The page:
Earlier this year, embattled Sen. David Perdue of Georgia, one of two multimillionaire Republicans facing tight runoff elections that could decide control of the Senate, sold $1 million worth of stock in Cardlytics, a financial firm where he once sat on the board. What makes this stock sale especially interesting is that six weeks later, an executive shake-up at Cardlytics that sent the stock tumbling. After the share price hit its low point in March, Perdue bought back up to $500,000 worth of stock, which has since quadrupled in value.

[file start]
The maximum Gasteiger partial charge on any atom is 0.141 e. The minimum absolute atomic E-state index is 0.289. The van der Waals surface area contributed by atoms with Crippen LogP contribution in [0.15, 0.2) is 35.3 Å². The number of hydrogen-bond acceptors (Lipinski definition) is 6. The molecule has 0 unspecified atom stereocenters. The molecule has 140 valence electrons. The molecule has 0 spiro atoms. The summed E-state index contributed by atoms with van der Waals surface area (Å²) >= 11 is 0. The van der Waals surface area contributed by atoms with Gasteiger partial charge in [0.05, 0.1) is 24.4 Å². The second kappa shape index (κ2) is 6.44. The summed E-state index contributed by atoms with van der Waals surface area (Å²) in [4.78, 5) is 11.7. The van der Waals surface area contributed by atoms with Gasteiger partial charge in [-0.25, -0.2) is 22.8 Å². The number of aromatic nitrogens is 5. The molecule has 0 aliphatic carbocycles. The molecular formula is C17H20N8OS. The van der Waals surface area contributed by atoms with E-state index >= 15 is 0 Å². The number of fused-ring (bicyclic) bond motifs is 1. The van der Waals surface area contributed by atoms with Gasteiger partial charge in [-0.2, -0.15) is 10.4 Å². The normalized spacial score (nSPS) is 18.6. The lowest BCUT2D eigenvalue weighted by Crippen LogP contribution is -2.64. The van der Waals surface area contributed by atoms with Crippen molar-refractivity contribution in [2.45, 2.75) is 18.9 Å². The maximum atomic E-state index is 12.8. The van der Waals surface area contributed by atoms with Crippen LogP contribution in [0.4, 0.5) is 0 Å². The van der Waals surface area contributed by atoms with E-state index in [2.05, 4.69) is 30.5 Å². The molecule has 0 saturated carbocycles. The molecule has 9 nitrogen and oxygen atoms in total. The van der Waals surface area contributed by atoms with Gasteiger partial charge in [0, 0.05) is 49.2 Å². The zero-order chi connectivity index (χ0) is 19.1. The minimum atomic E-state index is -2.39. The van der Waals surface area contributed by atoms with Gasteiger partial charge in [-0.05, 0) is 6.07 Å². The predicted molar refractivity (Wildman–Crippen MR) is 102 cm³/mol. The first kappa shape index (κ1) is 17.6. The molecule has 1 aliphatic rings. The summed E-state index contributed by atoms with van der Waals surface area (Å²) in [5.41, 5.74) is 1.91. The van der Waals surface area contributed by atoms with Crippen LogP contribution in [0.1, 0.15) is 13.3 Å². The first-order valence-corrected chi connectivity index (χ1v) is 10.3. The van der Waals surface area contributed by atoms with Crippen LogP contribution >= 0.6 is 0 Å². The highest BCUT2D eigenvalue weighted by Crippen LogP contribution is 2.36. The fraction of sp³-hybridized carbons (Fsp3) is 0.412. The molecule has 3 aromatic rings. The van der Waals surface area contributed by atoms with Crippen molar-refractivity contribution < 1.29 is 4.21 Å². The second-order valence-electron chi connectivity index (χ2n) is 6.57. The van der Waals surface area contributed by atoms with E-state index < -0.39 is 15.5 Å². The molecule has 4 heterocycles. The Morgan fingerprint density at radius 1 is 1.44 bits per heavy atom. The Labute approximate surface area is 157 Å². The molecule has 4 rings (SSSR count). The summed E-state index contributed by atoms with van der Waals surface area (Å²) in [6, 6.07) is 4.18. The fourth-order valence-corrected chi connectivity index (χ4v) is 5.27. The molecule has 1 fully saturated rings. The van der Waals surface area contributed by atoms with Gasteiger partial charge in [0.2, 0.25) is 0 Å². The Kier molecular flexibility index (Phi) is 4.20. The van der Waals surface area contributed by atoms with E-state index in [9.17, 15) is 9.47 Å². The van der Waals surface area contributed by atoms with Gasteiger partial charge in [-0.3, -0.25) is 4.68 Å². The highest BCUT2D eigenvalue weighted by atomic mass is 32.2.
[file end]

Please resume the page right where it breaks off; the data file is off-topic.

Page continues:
The trades drew federal scrutiny, but Perdue argued that he did not personally direct any of his transactions. The New York Times reported last week, however, that Department of Justice investigators have found that Perdue had instructed his Goldman Sachs wealth manager to make the sale two days after receiving a personal email from the Cardlytics CEO that advised of